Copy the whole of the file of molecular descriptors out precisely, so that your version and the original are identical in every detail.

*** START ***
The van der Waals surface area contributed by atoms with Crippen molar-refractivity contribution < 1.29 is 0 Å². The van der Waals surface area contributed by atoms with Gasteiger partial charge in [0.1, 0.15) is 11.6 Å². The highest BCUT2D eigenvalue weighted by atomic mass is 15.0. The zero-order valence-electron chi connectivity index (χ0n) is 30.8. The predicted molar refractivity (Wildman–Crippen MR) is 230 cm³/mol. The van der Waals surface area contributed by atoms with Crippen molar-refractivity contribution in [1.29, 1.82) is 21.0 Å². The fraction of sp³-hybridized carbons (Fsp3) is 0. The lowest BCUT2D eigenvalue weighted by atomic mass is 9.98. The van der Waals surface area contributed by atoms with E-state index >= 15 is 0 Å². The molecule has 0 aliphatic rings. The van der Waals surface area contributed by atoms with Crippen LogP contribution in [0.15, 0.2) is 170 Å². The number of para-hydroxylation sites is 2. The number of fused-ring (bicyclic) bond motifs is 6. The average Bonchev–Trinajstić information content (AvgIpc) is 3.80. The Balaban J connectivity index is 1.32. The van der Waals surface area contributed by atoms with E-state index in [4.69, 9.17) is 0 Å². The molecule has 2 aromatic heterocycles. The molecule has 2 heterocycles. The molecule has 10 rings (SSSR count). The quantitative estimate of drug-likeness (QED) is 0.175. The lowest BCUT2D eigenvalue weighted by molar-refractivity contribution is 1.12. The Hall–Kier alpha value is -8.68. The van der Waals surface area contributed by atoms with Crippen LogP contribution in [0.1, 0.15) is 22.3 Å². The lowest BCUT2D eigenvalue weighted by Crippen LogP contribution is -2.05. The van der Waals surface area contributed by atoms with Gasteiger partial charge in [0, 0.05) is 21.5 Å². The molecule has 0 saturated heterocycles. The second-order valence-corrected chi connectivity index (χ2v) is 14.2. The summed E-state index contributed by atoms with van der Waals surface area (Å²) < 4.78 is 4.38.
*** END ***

The van der Waals surface area contributed by atoms with Crippen molar-refractivity contribution < 1.29 is 0 Å². The van der Waals surface area contributed by atoms with Gasteiger partial charge in [0.1, 0.15) is 11.6 Å². The highest BCUT2D eigenvalue weighted by atomic mass is 15.0. The zero-order valence-electron chi connectivity index (χ0n) is 30.8. The predicted molar refractivity (Wildman–Crippen MR) is 230 cm³/mol. The van der Waals surface area contributed by atoms with Crippen molar-refractivity contribution in [1.29, 1.82) is 21.0 Å². The fraction of sp³-hybridized carbons (Fsp3) is 0. The lowest BCUT2D eigenvalue weighted by atomic mass is 9.98. The van der Waals surface area contributed by atoms with E-state index >= 15 is 0 Å². The molecule has 0 aliphatic rings. The van der Waals surface area contributed by atoms with Crippen LogP contribution in [0.15, 0.2) is 170 Å². The number of para-hydroxylation sites is 2. The number of fused-ring (bicyclic) bond motifs is 6. The average Bonchev–Trinajstić information content (AvgIpc) is 3.80. The Balaban J connectivity index is 1.32. The van der Waals surface area contributed by atoms with E-state index in [4.69, 9.17) is 0 Å². The molecule has 2 aromatic heterocycles. The molecule has 2 heterocycles. The molecule has 10 rings (SSSR count). The quantitative estimate of drug-likeness (QED) is 0.175. The lowest BCUT2D eigenvalue weighted by molar-refractivity contribution is 1.12. The Hall–Kier alpha value is -8.68. The van der Waals surface area contributed by atoms with Crippen LogP contribution in [0.1, 0.15) is 22.3 Å². The lowest BCUT2D eigenvalue weighted by Crippen LogP contribution is -2.05. The van der Waals surface area contributed by atoms with Gasteiger partial charge in [0, 0.05) is 21.5 Å². The molecule has 0 saturated heterocycles. The second-order valence-corrected chi connectivity index (χ2v) is 14.2. The summed E-state index contributed by atoms with van der Waals surface area (Å²) < 4.78 is 4.38.